“Tone” of SEC Probe Can May Be Affected by Self-Reporting, Says Enforcement Division Official

According to Securities and Exchange Commission Stephen Cohen, when an entity self-reports possible wrongdoing, the “tone” of the SEC investigation into the matter may be impacted in a manner that benefits that party. Cohen, who spoke while participating at a Securities Docket’s Securities Enforcement Forum panel in DC last month (he made it clear that his views are his own), said that this is very important to the SEC when figuring out how much of a penalty to impose.

Cohen noted that although in the past the SEC hasn’t done a stellar job about making public what credits are given to the entities that have self-reported violations, he says the regulator has been doing a better job. For example, in 2010 the Commission announced that it had entered into a non-prosecution deal with Carter’s Inc. (CRI) after the kids’ clothing marketing company did a thorough job of self-reporting the insider trading and financial fraud incidents involving its ex-EVP of Sales Joseph M. Elles. Carter’s also implemented complete remedial action and thoroughly cooperated with the SEC’s probe.

There was also the deferred prosecution of Tenaris S.A. (TN) last year over allegations that the steel pipe products manufacturer bribed Uzbekistan officials during a bidding process over supplying pipeline and made nearly $5 million in profits. Such misconduct is a violation of the Foreign Corrupt Practices Act and Tenaris agreed to pay $5.4 million in disgorgement in addition to prejudgment interest.

The Deferred Prosecution Agreement is being used by the SEC to facilitate and reward those that cooperate in Commission probes. Cooperation generally involves giving the agency information about the misconduct and working with the agency during the investigation. The regulator says that not only did Tenaris conduct a global, complete internal assessment of its controls and operations but also it was the one that found out about the FCBA violations by its employees and notified the SEC. Following its self-discovery, Tenaris also took a closer look at compliance and control measures and made significant modifications to its anti-corruption policies and practices. It also consented to pay a $3.5 million criminal penalty as part of a Non-Prosecution Agreement that it reached with the US Justice Department.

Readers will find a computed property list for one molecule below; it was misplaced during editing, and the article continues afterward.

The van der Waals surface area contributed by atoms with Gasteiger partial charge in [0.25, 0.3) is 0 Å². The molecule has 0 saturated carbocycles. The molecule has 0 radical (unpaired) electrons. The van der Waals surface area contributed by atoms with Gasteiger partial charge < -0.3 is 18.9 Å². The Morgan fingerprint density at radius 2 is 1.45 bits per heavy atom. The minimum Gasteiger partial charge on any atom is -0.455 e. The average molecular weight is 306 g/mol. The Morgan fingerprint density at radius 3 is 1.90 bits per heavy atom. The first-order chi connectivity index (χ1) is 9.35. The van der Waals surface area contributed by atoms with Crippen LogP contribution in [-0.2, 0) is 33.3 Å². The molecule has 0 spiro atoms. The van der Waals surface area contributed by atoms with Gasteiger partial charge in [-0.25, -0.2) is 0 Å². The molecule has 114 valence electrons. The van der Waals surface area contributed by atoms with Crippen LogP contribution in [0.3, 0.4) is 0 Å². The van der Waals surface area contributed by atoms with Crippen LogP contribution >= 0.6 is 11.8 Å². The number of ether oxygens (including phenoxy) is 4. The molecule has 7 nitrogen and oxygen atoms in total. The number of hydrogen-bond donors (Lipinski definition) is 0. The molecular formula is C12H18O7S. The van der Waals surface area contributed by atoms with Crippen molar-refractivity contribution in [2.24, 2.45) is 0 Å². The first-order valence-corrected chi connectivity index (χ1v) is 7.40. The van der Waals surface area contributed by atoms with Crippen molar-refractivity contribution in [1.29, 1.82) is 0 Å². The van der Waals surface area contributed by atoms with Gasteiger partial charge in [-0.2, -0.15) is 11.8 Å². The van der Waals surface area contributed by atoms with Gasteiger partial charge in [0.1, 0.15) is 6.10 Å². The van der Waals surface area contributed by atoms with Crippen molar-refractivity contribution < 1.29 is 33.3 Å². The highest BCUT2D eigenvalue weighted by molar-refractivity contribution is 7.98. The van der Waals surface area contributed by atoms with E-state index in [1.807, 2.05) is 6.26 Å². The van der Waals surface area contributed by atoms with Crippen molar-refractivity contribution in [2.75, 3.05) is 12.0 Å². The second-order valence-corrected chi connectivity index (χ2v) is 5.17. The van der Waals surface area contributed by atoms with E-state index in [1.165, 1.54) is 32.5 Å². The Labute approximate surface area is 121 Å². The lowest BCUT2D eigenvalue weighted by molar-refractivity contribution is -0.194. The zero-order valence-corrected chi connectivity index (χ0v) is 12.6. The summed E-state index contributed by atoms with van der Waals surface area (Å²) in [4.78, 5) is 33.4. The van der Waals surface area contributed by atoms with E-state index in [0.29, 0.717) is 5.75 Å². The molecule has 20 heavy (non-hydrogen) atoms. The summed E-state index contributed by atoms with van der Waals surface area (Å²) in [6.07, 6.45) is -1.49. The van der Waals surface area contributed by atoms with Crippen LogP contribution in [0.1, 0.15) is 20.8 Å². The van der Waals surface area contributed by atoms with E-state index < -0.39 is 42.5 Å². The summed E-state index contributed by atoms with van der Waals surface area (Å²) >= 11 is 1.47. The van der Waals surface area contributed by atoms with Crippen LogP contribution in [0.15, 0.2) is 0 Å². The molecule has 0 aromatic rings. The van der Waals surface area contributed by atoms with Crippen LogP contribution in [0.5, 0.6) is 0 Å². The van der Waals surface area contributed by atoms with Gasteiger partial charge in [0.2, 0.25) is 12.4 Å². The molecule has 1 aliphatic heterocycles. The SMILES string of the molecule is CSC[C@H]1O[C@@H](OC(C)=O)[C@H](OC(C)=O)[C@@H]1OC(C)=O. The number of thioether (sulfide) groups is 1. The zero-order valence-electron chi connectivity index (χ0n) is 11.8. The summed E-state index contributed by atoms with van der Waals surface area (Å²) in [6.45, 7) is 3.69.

Cohen acknowledged that not every act merits reporting. He also said that if possible violations are found out before an entity is able to self-report, that party may still be able to get credit if it demonstrates that the problem was under serious investigation or steps are taken to fix the matter.

Additionally, in 2010 the SEC had identified four general considerations for determining how to credit individuals that cooperate with Commission probes, including the assistance provided, the relevance of the matter in which cooperation occurred, how important it is for society that the individual is made accountable for the misconduct, and, depending on the cooperating person’s risk profile, whether or not it is appropriate to provide credit.

Throughout the US, our securities fraud attorneys represent institutional and individual investors. Contact the institutional investment fraud law firm of Shepherd Smith Edwards Kantas, LTD, LLP today.

Self-Reporting Can Impact Tone Of SEC Investigation, Official Says, Bloomberg/BNA, October 19, 2012

Deferred Prosecution Agreement, SEC (PDF)

Foreign Corrupt Practices Act, US Department of Justice

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